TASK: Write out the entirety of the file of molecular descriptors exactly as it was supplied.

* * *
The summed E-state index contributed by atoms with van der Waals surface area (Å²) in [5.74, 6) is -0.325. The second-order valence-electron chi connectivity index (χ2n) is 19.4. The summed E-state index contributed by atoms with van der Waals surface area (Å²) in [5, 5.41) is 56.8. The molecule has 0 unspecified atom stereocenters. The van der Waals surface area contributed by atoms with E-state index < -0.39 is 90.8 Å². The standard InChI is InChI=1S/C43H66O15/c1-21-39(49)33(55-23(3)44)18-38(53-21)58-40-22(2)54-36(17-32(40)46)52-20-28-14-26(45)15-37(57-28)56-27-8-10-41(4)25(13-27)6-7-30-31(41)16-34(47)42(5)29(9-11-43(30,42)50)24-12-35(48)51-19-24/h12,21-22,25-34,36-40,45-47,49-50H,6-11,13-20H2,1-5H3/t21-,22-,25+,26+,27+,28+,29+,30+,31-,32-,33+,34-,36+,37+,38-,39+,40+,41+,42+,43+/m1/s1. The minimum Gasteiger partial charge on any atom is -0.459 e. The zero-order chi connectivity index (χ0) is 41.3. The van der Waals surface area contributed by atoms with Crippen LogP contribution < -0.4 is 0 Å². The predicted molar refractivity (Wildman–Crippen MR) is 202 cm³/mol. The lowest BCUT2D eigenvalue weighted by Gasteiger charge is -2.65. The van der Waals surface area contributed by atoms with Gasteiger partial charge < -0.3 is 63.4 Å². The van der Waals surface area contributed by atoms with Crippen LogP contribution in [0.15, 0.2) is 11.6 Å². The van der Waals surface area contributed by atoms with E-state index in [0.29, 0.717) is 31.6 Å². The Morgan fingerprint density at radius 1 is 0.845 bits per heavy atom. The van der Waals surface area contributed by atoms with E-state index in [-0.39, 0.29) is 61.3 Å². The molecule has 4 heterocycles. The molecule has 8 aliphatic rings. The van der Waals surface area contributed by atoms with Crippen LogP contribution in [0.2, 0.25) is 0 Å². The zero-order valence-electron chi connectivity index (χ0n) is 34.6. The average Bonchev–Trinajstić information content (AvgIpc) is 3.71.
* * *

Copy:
The summed E-state index contributed by atoms with van der Waals surface area (Å²) in [5.74, 6) is -0.325. The second-order valence-electron chi connectivity index (χ2n) is 19.4. The summed E-state index contributed by atoms with van der Waals surface area (Å²) in [5, 5.41) is 56.8. The molecule has 0 unspecified atom stereocenters. The van der Waals surface area contributed by atoms with E-state index < -0.39 is 90.8 Å². The standard InChI is InChI=1S/C43H66O15/c1-21-39(49)33(55-23(3)44)18-38(53-21)58-40-22(2)54-36(17-32(40)46)52-20-28-14-26(45)15-37(57-28)56-27-8-10-41(4)25(13-27)6-7-30-31(41)16-34(47)42(5)29(9-11-43(30,42)50)24-12-35(48)51-19-24/h12,21-22,25-34,36-40,45-47,49-50H,6-11,13-20H2,1-5H3/t21-,22-,25+,26+,27+,28+,29+,30+,31-,32-,33+,34-,36+,37+,38-,39+,40+,41+,42+,43+/m1/s1. The minimum Gasteiger partial charge on any atom is -0.459 e. The zero-order chi connectivity index (χ0) is 41.3. The van der Waals surface area contributed by atoms with Crippen LogP contribution < -0.4 is 0 Å². The predicted molar refractivity (Wildman–Crippen MR) is 202 cm³/mol. The lowest BCUT2D eigenvalue weighted by Gasteiger charge is -2.65. The van der Waals surface area contributed by atoms with Gasteiger partial charge < -0.3 is 63.4 Å². The van der Waals surface area contributed by atoms with Crippen LogP contribution in [0.15, 0.2) is 11.6 Å². The van der Waals surface area contributed by atoms with E-state index in [0.29, 0.717) is 31.6 Å². The Morgan fingerprint density at radius 1 is 0.845 bits per heavy atom. The van der Waals surface area contributed by atoms with E-state index in [-0.39, 0.29) is 61.3 Å². The molecule has 4 heterocycles. The molecule has 8 aliphatic rings. The van der Waals surface area contributed by atoms with Crippen LogP contribution in [0.2, 0.25) is 0 Å². The zero-order valence-electron chi connectivity index (χ0n) is 34.6. The average Bonchev–Trinajstić information content (AvgIpc) is 3.71.